Probation for man who threatened to kill cops

John Joyce

Edward Law, the man the Pennsylvania State Police say threatened to shoot and kill state troopers and blow up a police barracks, walked out of a Windsor Township Magisterial District Courtroom Thursday afternoon after pleading guilty to disorderly conduct and to driving drunk on a suspended license.

Edward Law, right, speaks with public defender Brad Peiffer after pleading guilty to disorderly conduct and DUI in court Thursday

Magisterial District Judge John H. Fishel sentenced Law, 42, to house arrest with electronic monitoring for 47 days, the balance of a 90-day sentence plus six months probation, with credit given for time served. Law was also ordered to pay all court costs.

Law had been free on $1 bond since May 16. Fishel reduced the bail amount from $250,000 earlier this month because the arresting state trooper failed to show up to Law's originally scheduled preliminary hearing on May 12. The state police later explained the missed court date as a scheduling mix-up.

Law's public defender, Brad Peiffer, was not present at the initial proceeding either and had a fellow public defender stand in for him.

All parties were present in the courtroom Thursday

Satisfied: "We think this is a just resolution," Peiffer said.

Peiffer said his client admitted to disorderly conduct and to the DUI, but he could not confirm whether or not Law ever had access to actual explosives or, as others close to the case had suggested, "just had some fireworks." The charge involving possession of weapons of mass destruction was withdrawn, he said.

He said Law still has charges pending in Adams County — the DUI charge from the time of his arrest — but other than that, this whole matter will be behind his client once he meets the requirements of his supervised probation.

As part of the plea agreement, York County District Attorney's Office deputy prosecutor R.J. Fisher agreed to withdraw the two additional charges of threatening placement of a bomb and making terroristic threats, both of which are first-degree misdemeanors which would have carried potential jail sentences had Law been convicted.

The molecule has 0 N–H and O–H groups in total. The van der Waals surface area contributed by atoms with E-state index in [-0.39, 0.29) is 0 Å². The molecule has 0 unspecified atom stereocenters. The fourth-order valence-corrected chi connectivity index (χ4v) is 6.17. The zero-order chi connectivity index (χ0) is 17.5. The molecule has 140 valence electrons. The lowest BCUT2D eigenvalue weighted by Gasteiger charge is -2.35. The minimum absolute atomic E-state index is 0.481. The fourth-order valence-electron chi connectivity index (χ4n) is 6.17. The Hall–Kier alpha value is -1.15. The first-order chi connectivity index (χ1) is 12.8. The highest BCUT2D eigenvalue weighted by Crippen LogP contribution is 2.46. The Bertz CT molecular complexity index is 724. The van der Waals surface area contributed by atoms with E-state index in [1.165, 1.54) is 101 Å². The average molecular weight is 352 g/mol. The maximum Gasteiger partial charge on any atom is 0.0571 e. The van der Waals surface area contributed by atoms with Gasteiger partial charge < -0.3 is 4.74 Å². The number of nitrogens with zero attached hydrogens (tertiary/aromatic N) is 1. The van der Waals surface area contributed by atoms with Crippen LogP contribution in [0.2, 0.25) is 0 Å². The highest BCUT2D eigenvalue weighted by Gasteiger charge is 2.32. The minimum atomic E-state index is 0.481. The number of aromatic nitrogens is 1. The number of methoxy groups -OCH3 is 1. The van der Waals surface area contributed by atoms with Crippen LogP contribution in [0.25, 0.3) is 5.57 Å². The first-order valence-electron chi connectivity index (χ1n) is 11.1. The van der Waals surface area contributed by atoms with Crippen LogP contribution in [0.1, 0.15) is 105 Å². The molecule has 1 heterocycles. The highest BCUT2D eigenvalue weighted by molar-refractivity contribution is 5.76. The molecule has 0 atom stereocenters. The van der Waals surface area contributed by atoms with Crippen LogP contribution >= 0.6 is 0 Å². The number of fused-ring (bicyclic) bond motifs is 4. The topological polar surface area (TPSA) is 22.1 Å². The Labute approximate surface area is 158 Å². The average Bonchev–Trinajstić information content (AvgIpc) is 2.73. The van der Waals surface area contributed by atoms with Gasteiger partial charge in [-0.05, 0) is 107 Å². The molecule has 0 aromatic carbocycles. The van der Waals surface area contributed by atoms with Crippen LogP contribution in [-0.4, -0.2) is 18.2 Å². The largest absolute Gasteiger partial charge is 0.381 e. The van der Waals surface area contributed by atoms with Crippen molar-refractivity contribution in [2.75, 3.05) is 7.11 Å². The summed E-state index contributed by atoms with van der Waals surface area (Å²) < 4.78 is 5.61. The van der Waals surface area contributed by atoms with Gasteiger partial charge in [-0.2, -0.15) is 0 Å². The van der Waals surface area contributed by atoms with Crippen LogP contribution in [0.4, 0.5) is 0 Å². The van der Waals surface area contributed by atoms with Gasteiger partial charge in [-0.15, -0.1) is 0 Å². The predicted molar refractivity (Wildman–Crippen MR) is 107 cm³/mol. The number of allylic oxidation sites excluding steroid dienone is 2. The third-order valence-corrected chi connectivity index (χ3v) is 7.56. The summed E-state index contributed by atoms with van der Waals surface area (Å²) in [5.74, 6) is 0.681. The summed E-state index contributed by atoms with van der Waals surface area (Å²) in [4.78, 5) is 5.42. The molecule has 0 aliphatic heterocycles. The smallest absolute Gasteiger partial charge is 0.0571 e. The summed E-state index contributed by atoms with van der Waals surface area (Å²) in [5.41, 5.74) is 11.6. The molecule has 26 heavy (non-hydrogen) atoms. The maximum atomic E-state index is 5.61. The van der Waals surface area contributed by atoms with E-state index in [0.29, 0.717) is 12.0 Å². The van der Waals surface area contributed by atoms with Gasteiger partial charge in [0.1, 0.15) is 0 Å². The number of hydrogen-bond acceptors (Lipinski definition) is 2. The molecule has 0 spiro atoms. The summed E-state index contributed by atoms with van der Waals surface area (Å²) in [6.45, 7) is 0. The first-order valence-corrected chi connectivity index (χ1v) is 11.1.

Fisher, speaking after the proceeding, said the state determined after conducting an investigation and considering the evidence against Law, it was more beneficial to both parties to accept the plea agreement rather than take the matter to trial.

Charges: Law was arrested April 1 in Adams County by Cumberland Township police officers who spotted his vehicle. All law enforcement agencies in the area had been given a description of Law's vehicle, a white Mercury Mountaineer, and were advised to be on the lookout for him. The reason Law was wanted, according to charging documents, was because hours earlier state troopers had responded to his home at 51 W. Main St. in Windsor Township, where his wife told them her husband had threatened to shoot and kill six state troopers and was planning to place a homemade explosive device at the state police station in Loganville.

He said he owned a 9 mm semi-automatic pistol and had six bullets. He was going to use each bullet to kill a trooper and then he was going to blow up the police station, according to the documents.

Law was placed in York County prison to await a preliminary hearing. That hearing was continued twice, once due to the judge being unavailable and the second time due to the trooper's failure to show. After the second continuance, Fishel ordered Law's bail reduced to a nominal amount — $1 — and ordered his release on the condition of a battery of evaluations by the department of probation to verify Law would comply with supervised release.

Fisher said as long as Law complies with the restrictions set forth Thursday with his house arrest and electronic monitoring he will have no further business to conduct with the courts.

"If he violates those restrictions then it will be in the hands of probation," Fisher said.